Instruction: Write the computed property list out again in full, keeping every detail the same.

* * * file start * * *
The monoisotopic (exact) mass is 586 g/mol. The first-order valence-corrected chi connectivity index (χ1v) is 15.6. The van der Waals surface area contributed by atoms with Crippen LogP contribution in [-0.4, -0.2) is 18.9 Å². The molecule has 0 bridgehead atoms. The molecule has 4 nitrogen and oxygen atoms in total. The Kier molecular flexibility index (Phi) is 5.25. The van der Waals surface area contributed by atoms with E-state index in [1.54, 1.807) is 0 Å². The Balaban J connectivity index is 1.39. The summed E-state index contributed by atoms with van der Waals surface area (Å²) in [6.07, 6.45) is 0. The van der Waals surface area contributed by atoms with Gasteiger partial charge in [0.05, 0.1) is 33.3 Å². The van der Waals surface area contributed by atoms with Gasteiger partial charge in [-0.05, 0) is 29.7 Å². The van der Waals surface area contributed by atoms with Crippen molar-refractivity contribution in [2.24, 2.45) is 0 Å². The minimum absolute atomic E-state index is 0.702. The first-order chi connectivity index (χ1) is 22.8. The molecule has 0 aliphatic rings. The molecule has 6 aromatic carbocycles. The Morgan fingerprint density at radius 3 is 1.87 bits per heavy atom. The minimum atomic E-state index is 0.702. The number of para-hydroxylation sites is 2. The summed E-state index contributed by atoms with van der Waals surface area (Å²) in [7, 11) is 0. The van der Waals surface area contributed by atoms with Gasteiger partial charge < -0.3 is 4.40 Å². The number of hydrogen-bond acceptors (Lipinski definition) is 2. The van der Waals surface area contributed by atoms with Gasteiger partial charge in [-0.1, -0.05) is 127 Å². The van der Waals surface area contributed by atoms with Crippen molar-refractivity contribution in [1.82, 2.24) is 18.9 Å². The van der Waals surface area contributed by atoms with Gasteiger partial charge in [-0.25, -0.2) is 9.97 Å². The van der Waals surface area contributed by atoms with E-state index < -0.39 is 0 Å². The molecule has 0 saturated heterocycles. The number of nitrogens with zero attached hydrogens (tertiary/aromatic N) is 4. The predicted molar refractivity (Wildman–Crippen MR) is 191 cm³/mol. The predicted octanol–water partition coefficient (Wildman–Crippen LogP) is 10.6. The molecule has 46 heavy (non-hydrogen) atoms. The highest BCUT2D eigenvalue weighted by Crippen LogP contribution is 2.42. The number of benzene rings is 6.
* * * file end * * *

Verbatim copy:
The monoisotopic (exact) mass is 586 g/mol. The first-order valence-corrected chi connectivity index (χ1v) is 15.6. The van der Waals surface area contributed by atoms with Crippen LogP contribution in [-0.4, -0.2) is 18.9 Å². The molecule has 0 bridgehead atoms. The molecule has 4 nitrogen and oxygen atoms in total. The Kier molecular flexibility index (Phi) is 5.25. The van der Waals surface area contributed by atoms with E-state index in [1.54, 1.807) is 0 Å². The Balaban J connectivity index is 1.39. The summed E-state index contributed by atoms with van der Waals surface area (Å²) in [6.07, 6.45) is 0. The van der Waals surface area contributed by atoms with Gasteiger partial charge in [0.05, 0.1) is 33.3 Å². The van der Waals surface area contributed by atoms with Gasteiger partial charge in [-0.05, 0) is 29.7 Å². The van der Waals surface area contributed by atoms with Crippen molar-refractivity contribution in [2.24, 2.45) is 0 Å². The minimum absolute atomic E-state index is 0.702. The first-order chi connectivity index (χ1) is 22.8. The molecule has 0 aliphatic rings. The molecule has 6 aromatic carbocycles. The Morgan fingerprint density at radius 3 is 1.87 bits per heavy atom. The minimum atomic E-state index is 0.702. The number of para-hydroxylation sites is 2. The summed E-state index contributed by atoms with van der Waals surface area (Å²) in [7, 11) is 0. The van der Waals surface area contributed by atoms with Gasteiger partial charge < -0.3 is 4.40 Å². The number of hydrogen-bond acceptors (Lipinski definition) is 2. The van der Waals surface area contributed by atoms with Gasteiger partial charge in [-0.1, -0.05) is 127 Å². The van der Waals surface area contributed by atoms with Crippen molar-refractivity contribution in [1.82, 2.24) is 18.9 Å². The van der Waals surface area contributed by atoms with Gasteiger partial charge in [-0.25, -0.2) is 9.97 Å². The van der Waals surface area contributed by atoms with E-state index < -0.39 is 0 Å². The molecule has 0 saturated heterocycles. The number of nitrogens with zero attached hydrogens (tertiary/aromatic N) is 4. The predicted molar refractivity (Wildman–Crippen MR) is 191 cm³/mol. The predicted octanol–water partition coefficient (Wildman–Crippen LogP) is 10.6. The molecule has 46 heavy (non-hydrogen) atoms. The highest BCUT2D eigenvalue weighted by Crippen LogP contribution is 2.42. The number of benzene rings is 6.